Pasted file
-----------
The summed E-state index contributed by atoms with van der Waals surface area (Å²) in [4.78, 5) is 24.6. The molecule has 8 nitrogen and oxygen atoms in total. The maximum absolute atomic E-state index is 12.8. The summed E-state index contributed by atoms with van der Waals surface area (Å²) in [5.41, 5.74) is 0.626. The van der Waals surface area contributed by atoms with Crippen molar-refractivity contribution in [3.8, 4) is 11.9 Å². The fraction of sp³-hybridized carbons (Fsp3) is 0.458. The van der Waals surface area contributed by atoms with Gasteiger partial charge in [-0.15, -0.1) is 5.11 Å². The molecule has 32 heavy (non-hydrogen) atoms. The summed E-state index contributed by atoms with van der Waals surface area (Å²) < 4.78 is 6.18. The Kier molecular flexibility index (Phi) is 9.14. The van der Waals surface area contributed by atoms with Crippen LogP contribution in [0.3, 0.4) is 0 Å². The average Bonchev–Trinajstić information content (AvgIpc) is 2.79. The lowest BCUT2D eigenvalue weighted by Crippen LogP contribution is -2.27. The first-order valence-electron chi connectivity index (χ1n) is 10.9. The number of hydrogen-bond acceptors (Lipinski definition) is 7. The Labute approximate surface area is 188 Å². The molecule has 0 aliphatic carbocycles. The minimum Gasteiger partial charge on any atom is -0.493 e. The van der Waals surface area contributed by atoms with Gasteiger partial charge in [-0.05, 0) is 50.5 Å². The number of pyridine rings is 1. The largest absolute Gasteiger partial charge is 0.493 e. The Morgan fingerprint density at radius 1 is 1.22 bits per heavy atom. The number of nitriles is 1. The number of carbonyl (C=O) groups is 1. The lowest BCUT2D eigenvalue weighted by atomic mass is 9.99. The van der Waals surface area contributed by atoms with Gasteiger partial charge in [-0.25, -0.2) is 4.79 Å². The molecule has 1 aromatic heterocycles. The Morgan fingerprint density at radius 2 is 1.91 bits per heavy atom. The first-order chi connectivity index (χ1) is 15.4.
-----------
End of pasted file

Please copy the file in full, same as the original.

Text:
The summed E-state index contributed by atoms with van der Waals surface area (Å²) in [4.78, 5) is 24.6. The molecule has 8 nitrogen and oxygen atoms in total. The maximum absolute atomic E-state index is 12.8. The summed E-state index contributed by atoms with van der Waals surface area (Å²) in [5.41, 5.74) is 0.626. The van der Waals surface area contributed by atoms with Crippen molar-refractivity contribution in [3.8, 4) is 11.9 Å². The fraction of sp³-hybridized carbons (Fsp3) is 0.458. The van der Waals surface area contributed by atoms with Gasteiger partial charge in [-0.15, -0.1) is 5.11 Å². The molecule has 32 heavy (non-hydrogen) atoms. The summed E-state index contributed by atoms with van der Waals surface area (Å²) < 4.78 is 6.18. The Kier molecular flexibility index (Phi) is 9.14. The van der Waals surface area contributed by atoms with Crippen LogP contribution in [0.3, 0.4) is 0 Å². The average Bonchev–Trinajstić information content (AvgIpc) is 2.79. The lowest BCUT2D eigenvalue weighted by Crippen LogP contribution is -2.27. The first-order valence-electron chi connectivity index (χ1n) is 10.9. The number of hydrogen-bond acceptors (Lipinski definition) is 7. The Labute approximate surface area is 188 Å². The molecule has 0 aliphatic carbocycles. The minimum Gasteiger partial charge on any atom is -0.493 e. The van der Waals surface area contributed by atoms with Gasteiger partial charge in [-0.05, 0) is 50.5 Å². The number of pyridine rings is 1. The largest absolute Gasteiger partial charge is 0.493 e. The Morgan fingerprint density at radius 1 is 1.22 bits per heavy atom. The number of nitriles is 1. The number of carbonyl (C=O) groups is 1. The lowest BCUT2D eigenvalue weighted by atomic mass is 9.99. The van der Waals surface area contributed by atoms with Gasteiger partial charge in [-0.25, -0.2) is 4.79 Å². The molecule has 1 aromatic heterocycles. The Morgan fingerprint density at radius 2 is 1.91 bits per heavy atom. The first-order chi connectivity index (χ1) is 15.4.